Russia calls new sanctions on Crimea ‘collective punishment’

A huge TV screen shows Russian President Vladimir Putin as he speaks to political experts at a meeting of the Valdai International Discussion Club at a Nakhimov's Square in Sevastopol, Crimea. AP photo

The Russian Foreign Ministry said on Dec. 20 new Western sanctions against Ukraine's Crimea region were a "collective punishment" on residents who voted last March to join Russia, adding it was preparing to retaliate. 

Both the European Union and United States adopted tighter restrictions on investments in Crimea this week, targeting individuals, Russian Black Sea oil and gas exploration and tourism. 

The March referendum, which Ukraine and Western countries rejected as illegal, resulted in a 97 percent vote in favor of joining Crimea to the Russian Federation. President Vladimir Putin signed a decree the following day to annex the peninsula. 

"Introducing new unilateral sanctions against the Republic of Crimea and the city of Sebastopol by the USA and European Union is direct evidence that the West has acknowledged that the decision by the Crimeans to rejoin Russia was unanimous and voluntary," the ministry said in a statement.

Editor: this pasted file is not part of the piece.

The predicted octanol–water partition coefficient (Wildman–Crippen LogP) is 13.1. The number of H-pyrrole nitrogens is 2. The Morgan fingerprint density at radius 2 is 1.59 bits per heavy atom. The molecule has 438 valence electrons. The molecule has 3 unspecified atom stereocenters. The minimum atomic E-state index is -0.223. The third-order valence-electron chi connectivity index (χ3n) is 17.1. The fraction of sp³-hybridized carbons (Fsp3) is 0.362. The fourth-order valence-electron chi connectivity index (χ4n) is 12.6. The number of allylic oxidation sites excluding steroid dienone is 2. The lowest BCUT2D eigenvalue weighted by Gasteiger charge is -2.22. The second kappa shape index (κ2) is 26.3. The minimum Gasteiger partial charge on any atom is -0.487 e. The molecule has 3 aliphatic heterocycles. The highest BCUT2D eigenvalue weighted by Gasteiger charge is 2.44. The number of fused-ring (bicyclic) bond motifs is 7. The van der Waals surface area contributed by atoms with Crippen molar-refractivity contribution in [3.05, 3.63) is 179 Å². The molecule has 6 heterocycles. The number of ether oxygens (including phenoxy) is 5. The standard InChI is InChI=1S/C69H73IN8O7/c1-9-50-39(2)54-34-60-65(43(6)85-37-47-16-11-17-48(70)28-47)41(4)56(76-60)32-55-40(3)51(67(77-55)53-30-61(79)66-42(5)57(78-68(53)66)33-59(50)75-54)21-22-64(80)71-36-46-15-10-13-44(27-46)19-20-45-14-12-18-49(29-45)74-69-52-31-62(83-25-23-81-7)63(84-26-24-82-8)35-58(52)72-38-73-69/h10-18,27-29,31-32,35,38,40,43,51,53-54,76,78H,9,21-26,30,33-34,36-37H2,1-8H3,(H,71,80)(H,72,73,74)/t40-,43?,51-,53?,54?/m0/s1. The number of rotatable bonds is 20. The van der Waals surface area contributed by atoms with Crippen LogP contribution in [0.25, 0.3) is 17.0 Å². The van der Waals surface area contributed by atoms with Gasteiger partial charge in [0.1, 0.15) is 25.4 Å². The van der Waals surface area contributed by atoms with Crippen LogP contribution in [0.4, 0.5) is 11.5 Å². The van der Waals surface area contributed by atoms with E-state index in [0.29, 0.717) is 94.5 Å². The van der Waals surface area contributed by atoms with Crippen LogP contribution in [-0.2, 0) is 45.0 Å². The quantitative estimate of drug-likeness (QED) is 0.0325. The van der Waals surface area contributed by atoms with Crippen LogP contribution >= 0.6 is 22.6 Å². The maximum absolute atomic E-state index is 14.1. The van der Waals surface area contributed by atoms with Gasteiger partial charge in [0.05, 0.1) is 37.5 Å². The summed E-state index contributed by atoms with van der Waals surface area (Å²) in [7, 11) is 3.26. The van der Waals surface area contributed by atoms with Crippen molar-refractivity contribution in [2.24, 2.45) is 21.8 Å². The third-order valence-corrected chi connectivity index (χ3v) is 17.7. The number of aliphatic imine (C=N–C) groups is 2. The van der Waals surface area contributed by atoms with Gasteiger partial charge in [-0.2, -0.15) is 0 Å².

"That's why they chose the 'punishment' to be collective," it added. "It is sad that the countries which call themselves democratic resort to such methods in the 21st century." 

The West slapped sanctions on Moscow over Crimea and then stepped them up as pro-Russian separatist unrest spread to the eastern Ukraine regions of Donetsk and Luhansk, where rebels seeking to split from Kiev are fighting government troops. 

President Barack Obama said on Dec. 18he had signed into law a new Russian sanctions bill passed by Congress, but added that he did not intend to impose further curbs against Moscow for now. However, Canada announced on Dec. 19 that it was hitting Russia with a fresh round of restrictions. 

Russian Foreign Ministry spokesman Alexander Lukashevich said the sanctions...

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